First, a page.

Your online Asian literary journal Cha, is the first of its kind. Can you elaborate on the name choice? What was your vision when it began in 2007, and how has the publication evolved over time?
As said elsewhere, we chose Cha as the journal title because of its linguistic and cultural ubiquity in Asia and its more philosophical associations. Cha (and its cognates like chai) means tea in many Asian languages, and considering the popularity of the drink in the region, we felt it would be an apt name for a journal devoted to primarily Asian literature. We also thought it could sufficiently encapsulate many different eastern societies at once, since the drink plays such a central role in so many Asian cultures. Finally, drinking tea is associated with a kind of contemplation, a sense of savouring something that is both simple and complex, which is equally true of good literature.
When we first started Cha in 2007, we simply wished to provide a platform for Asian literature, to give established and emerging writers somewhere to have their work read. Although the journal has developed in scope since then by adding new features like the A Cup of Fine Tea critique column and the Hong Kong Lucida photo blog, I think that providing a platform for Asian writing has remained our central goal in the publication of Cha.
// Cha: An Asian Literary Journal http://www.asiancha.com
// A Cup of Fine Tea http://www.finecha.wordpress.com
// Hong Kong Lucida http://hongkonglucida.wordpress.com/
Share with readers the extent of your (own) anthologized works, and your editing role in anthologizing others’ works.
I have had several poems collected in anthologies and they have often been, in one way or other, attached to a ‘label’: for example, ‘women's poetry’, ‘Hong Kong poetry’, ‘Asian poetry’. In terms of my own editing, I have tried to go a slightly different way. I see every issue of Cha: An Asian Literary Journal as a mini anthology, showcasing the best works that we’ve received in a given time. While we occasionally have themed issues at Cha (and obviously work under the banner of ‘Asian writing’), most of our editions are unthemed. Although some might argue that the term ‘Asian writing’ is vague and overly expansive, keeping the journal as open as possible has been a deliberate decision – we want to be able to choose the best works we get without having to be too constrained by categories. This looseness also allows readers to make their own connections between the works or pick up on the mini themes that often emerge naturally within an issue.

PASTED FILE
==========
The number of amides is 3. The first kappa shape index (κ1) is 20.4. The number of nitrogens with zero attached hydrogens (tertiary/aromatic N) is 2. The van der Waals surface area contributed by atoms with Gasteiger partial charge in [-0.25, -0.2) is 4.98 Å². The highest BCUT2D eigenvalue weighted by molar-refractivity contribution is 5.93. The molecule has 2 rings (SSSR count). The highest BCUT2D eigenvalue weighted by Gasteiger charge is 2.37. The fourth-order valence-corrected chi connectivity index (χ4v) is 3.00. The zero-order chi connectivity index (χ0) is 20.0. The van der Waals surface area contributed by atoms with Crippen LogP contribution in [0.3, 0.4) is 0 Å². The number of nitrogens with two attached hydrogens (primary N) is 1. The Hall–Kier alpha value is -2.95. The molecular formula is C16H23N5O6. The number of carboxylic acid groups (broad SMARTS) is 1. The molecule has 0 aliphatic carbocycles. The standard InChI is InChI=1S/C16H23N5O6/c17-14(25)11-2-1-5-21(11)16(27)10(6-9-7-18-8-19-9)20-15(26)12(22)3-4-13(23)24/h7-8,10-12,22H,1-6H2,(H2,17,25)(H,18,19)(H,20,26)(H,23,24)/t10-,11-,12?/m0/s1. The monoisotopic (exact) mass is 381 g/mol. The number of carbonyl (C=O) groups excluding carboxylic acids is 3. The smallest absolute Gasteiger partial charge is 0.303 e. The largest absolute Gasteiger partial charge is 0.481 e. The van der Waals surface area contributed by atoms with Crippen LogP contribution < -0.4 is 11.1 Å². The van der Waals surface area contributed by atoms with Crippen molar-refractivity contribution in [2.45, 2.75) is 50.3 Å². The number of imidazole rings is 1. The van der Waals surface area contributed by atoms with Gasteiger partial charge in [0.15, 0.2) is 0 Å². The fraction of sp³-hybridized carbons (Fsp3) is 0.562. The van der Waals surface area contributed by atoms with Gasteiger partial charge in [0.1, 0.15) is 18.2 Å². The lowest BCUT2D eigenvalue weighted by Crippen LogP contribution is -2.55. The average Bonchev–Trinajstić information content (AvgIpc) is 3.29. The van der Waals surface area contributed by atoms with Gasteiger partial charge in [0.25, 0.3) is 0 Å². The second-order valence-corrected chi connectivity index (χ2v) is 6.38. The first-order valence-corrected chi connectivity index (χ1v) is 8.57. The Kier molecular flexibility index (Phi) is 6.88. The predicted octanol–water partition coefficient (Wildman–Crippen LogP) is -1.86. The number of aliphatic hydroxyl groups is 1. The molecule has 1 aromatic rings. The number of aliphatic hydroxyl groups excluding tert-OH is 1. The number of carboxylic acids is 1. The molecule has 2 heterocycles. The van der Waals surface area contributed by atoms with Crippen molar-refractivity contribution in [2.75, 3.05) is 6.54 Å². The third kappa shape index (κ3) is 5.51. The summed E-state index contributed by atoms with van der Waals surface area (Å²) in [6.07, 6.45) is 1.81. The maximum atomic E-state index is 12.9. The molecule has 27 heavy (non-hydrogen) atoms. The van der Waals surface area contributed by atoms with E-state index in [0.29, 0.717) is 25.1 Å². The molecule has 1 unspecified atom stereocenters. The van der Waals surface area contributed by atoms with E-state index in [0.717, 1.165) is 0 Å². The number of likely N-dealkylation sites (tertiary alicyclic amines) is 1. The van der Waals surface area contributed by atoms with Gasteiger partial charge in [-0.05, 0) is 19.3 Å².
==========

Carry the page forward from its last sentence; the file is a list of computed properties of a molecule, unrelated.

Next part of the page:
How do you envision your post-doctoral writing life?
Write whenever I can. There is never any end to it.
Thanks so much, Tammy!
Tammy Ho is a Hong Kong-born writer and editor. She is a co-founder of Cha: An Asian Literary Journal, the marketing director of Fleeting Books, and an editor of the academic journal, Victorian Network. Her poetry has been nominated for the Pushcart Prize three times and the Forward Prize. She currently teaches literature at Hong Kong Baptist University.